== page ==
Search

5 Steps to Destigmatize Addition in the Workplace

According to SAMHSA, destigmatizing addiction is the first step in creating a workplace culture that is supportive of those affected by drug and alcohol addiction and occurring mental health conditions and disorders.


5 Steps to Destigmatize Addition in the Workplace:

  1. The first way to destigmatize addiction and recovery in the workplace is to ensure management teams are trained in a way that allows employees to seek support without fear of retribution. Employers must adhere to all laws governing confidentiality and must always respect the privacy of the individuals in need of treatment. Only by making this kind of commitment to supporting their overall health can employers change the trajectory of costs associated with addiction in the workplace.

  2. The second step is for employers to adequately and equitably prioritize tackling substance use challenges in the workplace by demonstrating support for comprehensive programs that include critical employee education, screening, treatment referral and follow up care.

  3. Thirdly, employers must create an environment where employees feel motivated and empowered to seek help to address their substance misuse challenges. To do this, they must take actions that reduce stigma and eliminate the perceived penalty and blame associated with having an open discussion about substance misuse issues, and with participation in workplace treatment programs.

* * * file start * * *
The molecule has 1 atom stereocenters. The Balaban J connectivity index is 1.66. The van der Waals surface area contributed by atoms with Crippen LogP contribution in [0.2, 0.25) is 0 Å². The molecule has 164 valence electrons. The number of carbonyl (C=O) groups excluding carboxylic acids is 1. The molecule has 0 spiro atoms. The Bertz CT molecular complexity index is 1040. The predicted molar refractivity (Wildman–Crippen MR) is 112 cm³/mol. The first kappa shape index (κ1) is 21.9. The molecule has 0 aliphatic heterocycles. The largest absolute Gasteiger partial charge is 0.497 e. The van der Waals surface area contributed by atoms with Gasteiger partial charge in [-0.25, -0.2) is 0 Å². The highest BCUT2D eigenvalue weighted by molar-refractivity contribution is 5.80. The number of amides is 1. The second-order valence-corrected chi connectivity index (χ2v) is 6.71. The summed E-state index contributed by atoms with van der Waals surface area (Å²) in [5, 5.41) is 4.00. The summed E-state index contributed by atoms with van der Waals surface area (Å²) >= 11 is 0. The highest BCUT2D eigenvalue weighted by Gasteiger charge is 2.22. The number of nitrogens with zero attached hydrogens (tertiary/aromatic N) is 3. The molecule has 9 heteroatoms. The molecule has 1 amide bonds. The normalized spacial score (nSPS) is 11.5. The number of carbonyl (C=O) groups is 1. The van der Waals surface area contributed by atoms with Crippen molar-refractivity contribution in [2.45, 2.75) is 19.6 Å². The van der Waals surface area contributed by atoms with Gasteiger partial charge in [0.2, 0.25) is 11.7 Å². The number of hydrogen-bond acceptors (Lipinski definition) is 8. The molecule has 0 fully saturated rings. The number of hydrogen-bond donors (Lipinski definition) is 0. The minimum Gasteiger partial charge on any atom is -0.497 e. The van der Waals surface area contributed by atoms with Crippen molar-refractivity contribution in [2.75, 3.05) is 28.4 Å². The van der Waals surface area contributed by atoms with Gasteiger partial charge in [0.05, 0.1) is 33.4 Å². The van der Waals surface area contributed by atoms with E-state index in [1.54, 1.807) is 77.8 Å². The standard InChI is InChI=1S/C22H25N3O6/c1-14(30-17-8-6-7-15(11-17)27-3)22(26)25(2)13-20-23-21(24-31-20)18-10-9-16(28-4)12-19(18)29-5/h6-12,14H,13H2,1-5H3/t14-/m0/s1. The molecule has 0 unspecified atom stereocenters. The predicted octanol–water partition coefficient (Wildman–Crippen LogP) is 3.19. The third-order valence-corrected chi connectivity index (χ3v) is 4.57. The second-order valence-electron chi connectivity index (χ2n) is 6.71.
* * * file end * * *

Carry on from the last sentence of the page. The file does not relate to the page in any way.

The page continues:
4. The fourth step is for employers and their human resources teams to ensure that benefits are designed to reflect a clear and generous commitment to providing high-quality options for treatment through employer-based mental health and substance use care. Employers should strive to offer benefits and services for employees and their family members with substance use disorders and to reduce financial and fear-based barriers to accessing appropriate care.

  5. And lastly, it's highly recommended that employers engage directly with employees, managers, families and other community stakeholders to secure buy-in for creating a recovery responsive workplace and that they continuously seek feedback to improve services and support for addiction-related issues.

In summary, the best way to do this is to provide access to support without fear of retribution; demonstrate support for comprehensive programs; create an environment where employees feel motivated and empowered to seek help; design and offer benefits that provide high-quality treatment options; and engage with employees, managers, families and community stakeholders.